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So I was reading about hypertrophy, and heard that the optimal "time under tension" is about 45-60 seconds.

Elsewhere, I read that the optimal rep range for hypertrophy is 8-12 sets.

These two things sound contradictory to me. If I had to do 12 reps of, say, bicep curls, it would take me roughly 1-2 seconds per rep. That means that 12 reps would be 24 seconds. How does that correspond to 45-60 seconds of time under tension?

Rather, if I take 2 seconds per curl, I should be doing 30 reps in order to reach a time under tension of 60 seconds... and yet, I'm hearing nobody recommend 30 reps, they all usually recommend 12 at most.

What's going on here? Are my curls just too fast? Surely not, I think 2 seconds is a decent amount of time for a curl.

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    1-2 seconds is definitely on the quicker side of things. Are you skipping the eccentric? Intentionally working on fast and explosive concentrics? Jan 18 at 21:37
  • The intensity you train under is the important part. How regularly and closely you get to the point of failure. A high-intensity workout can be done in 30 - 45 minutes. It should be quality over quantity.
    – Neil Meyer
    Jan 19 at 14:10
  • if you are moving at 1-2 seconds per rep, you need to put more weight on the bar... What @NeilMeyer said is very true, the optimal rep count is such that you can't handle another rep at the end of each set. When you make it through all reps on each set, it's time to add more weight.
    – Z4-tier
    Jan 19 at 15:24
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The claim that there's an optimal time under tension for hypertrophy appears to have come from Charles Poliquin, who wrote in his 1997 book ("The Poliquin Principles") that 20-70 seconds of total time under tension per set is desirable for bodybuilders. No citation was given for this claim.

The idea that 8-12 reps is the optimal rep range for hypertrophy is an even older dogma that probably can't be attributed to any single author.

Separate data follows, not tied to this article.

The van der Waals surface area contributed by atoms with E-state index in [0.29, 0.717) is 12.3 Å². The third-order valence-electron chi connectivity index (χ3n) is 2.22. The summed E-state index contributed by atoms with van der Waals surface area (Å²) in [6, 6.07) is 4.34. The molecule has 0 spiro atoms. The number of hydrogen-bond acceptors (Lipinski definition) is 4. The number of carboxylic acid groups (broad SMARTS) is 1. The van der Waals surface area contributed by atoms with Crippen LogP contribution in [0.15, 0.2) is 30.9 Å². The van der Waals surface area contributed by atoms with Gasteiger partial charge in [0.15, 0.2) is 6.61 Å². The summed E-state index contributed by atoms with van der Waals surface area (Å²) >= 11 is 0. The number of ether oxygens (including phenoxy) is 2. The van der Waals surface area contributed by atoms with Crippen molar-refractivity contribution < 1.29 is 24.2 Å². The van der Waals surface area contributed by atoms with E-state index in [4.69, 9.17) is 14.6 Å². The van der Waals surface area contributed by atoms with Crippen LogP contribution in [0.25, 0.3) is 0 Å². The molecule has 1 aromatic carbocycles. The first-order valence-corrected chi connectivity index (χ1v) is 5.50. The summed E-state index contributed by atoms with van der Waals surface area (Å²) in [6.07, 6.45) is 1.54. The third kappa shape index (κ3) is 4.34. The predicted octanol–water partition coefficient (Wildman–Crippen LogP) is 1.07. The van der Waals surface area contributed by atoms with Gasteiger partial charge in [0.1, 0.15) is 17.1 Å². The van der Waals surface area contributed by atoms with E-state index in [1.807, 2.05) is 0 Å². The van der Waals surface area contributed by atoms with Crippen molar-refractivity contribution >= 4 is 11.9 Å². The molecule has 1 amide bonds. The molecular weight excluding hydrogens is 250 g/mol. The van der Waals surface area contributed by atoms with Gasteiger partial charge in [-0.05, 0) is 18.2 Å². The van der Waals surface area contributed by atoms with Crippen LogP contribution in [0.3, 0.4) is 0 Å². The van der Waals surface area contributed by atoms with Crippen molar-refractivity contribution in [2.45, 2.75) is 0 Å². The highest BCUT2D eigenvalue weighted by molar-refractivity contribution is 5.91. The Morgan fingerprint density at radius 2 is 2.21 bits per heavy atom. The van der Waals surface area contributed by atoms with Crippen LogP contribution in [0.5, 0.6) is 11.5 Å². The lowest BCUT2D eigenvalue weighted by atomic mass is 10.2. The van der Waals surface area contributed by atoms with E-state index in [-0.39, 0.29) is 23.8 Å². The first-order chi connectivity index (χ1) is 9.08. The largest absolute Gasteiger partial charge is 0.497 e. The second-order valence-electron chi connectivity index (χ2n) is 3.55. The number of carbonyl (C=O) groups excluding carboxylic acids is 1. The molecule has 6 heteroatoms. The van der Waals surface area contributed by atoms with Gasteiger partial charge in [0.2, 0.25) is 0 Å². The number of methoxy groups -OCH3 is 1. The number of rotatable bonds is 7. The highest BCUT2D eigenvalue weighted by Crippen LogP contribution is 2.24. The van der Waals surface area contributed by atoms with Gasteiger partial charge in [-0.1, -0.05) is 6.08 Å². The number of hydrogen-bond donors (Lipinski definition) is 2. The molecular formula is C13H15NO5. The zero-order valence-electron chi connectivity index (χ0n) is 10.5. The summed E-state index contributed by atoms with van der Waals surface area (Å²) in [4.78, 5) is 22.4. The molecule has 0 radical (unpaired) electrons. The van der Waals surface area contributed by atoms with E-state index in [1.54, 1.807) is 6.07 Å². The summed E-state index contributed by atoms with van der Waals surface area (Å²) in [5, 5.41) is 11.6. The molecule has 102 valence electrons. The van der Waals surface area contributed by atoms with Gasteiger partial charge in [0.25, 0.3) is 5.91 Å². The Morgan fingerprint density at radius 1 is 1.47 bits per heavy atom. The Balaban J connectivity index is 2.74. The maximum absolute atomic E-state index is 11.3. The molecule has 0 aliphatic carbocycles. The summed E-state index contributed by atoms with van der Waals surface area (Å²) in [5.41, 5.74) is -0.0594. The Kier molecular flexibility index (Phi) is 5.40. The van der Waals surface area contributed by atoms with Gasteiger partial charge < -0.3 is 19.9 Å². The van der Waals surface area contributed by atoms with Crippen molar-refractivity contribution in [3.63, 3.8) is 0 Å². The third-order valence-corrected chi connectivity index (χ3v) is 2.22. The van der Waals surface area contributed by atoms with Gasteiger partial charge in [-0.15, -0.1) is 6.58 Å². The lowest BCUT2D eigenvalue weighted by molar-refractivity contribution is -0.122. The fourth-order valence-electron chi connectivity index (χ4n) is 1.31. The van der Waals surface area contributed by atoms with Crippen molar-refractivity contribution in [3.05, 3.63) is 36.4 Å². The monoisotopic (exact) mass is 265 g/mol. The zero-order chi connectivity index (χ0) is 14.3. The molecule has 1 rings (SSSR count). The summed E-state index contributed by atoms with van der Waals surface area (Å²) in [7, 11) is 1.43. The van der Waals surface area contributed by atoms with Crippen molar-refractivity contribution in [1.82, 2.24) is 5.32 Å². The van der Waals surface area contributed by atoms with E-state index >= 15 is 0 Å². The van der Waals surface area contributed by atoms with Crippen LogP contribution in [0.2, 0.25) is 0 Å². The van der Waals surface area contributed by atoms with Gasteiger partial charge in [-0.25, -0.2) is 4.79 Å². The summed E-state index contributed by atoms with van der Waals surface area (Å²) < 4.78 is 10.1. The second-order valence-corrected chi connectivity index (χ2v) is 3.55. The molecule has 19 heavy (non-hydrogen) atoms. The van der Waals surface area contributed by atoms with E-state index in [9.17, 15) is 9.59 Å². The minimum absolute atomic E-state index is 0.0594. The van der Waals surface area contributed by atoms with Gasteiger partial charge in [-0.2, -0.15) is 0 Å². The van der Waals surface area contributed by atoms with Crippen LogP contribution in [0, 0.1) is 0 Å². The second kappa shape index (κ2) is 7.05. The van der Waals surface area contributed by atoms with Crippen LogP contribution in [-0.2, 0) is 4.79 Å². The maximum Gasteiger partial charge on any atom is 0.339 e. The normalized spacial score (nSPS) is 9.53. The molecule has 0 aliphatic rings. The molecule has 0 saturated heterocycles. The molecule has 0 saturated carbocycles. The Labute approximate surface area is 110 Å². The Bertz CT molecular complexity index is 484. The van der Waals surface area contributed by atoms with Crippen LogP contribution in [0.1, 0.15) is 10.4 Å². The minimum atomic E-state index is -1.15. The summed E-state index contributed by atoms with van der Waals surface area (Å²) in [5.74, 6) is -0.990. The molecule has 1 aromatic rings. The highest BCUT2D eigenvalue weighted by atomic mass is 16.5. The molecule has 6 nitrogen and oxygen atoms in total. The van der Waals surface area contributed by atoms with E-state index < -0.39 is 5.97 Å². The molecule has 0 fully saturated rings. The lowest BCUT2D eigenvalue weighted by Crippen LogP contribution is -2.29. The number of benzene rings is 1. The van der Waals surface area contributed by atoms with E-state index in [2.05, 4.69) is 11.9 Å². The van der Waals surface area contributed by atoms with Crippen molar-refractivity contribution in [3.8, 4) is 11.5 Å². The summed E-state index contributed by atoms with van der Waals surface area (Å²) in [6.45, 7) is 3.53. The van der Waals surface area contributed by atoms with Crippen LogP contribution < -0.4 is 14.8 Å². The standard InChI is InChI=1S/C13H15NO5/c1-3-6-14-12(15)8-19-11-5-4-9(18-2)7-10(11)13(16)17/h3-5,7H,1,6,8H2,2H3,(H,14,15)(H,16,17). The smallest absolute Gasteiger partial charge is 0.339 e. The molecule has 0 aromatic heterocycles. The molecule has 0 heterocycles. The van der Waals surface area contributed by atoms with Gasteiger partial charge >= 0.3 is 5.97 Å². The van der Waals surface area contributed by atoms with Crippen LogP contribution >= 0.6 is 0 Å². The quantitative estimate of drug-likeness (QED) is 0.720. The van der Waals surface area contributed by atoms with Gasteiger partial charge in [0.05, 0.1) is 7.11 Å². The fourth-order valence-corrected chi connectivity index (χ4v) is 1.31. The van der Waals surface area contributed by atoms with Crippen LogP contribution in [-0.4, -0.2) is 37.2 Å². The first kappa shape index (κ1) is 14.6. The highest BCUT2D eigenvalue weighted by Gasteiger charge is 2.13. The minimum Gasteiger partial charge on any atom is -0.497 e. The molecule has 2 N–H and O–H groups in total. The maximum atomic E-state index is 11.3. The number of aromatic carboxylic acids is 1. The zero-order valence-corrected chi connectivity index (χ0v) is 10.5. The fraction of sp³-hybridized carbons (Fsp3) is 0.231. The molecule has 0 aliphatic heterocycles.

Both of these ideas are wrong.

Research has reliably shown than rep range does not matter for hypertrophy, as long as sets are done sufficiently close to failure and the reps are not so ridiculously high (more than 30 reps per set) that it starts turning into cardio1, 2. Sufficiently close to failure means that if you can lift 100kg for 15 reps, or 140kg for 5 reps, those two will have similar effects on hypertrophy, but lifting 100kg for 5 reps cannot be compared to lifting 140kg for 5 reps. Stronger By Science has a good write-up summarising this research.

Research has also shown that while time under tension does increase hypertrophy3, this is counteracted by the fact that you can lift less weight (or do fewer reps) with a deliberately slowed tempo than you could when lifting at a normal speed. The overall result is that lifting light weights for low reps with a slow tempo, lifting light weights for high reps with a fast tempo, and lifting heavy weights for low reps with a fast tempo all produce similar levels of hypertrophy4, again provided that you're training similarly close to failure in all cases.

Probably the only important thing to take away from this is that slow tempos or higher reps can act as a substitute for heavier weights for hypertrophy training, which may be useful to people who have limited access to equipment due to Covid-19 restrictions.

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  • Starting Strength makes a similar argument and is some of the best instruction for beginner progression on core lifts (looking past the usual criticisms on GOMAD and "it's meant for power lifters" (it is not, but Practical Programing is))
    – Z4-tier
    Jan 19 at 15:41
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In my opinion, two seconds is fast for a bicep curl.

We can split the bicep curl into four parts: concentric, top-hold, eccentric, and bottom-hold. When you look at timing for a bicep curl you can find these four numbers prescribed in seconds. For example, if I said to perform a 1-0-1-0 bicep curl, that's one second up, no pause at the top, one second down, no pause at the bottom, and the completes one rep. This is what it sounds like you're doing, about two seconds for one rep.

I think a solid bicep curl looks more like a 2-1-2-1, in other words, two seconds up, one-second pause at the top, two seconds down, and a one-second pause at the bottom. The totals six seconds per rep putting a 10 rep set at 60 s time-under-tension.

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  • Good advice, proper form in the decline portion of the exercise is important.
    – Neil Meyer
    Jan 19 at 14:12
  • I like this idea. Slow down the reps, and do less of them. But would it be okay to eliminate the 1 seconds pauses at top and bottom? I don't see how this is doing anything for my biceps, seems like it would just needlessly tire out my wrists?
    – Figoe
    Jan 19 at 20:22
  • This is, essentially, just an implementation of what David wrote. Borrowing his wording here, but, a deliberately slowed tempo with a decreased weight is just my preferred method of getting a set sufficiently close to failure. Pausing at the top usually gives me a great bicep pump and pausing at the bottom requires you to fully reset. If you're leaning forward slightly and keeping elbows by your side, pausing at the top works the biceps well. In the end, whatever you do to get to that 'sufficiently close to failure' point will drive the most growth.
    – C. Lange
    Jan 19 at 21:51

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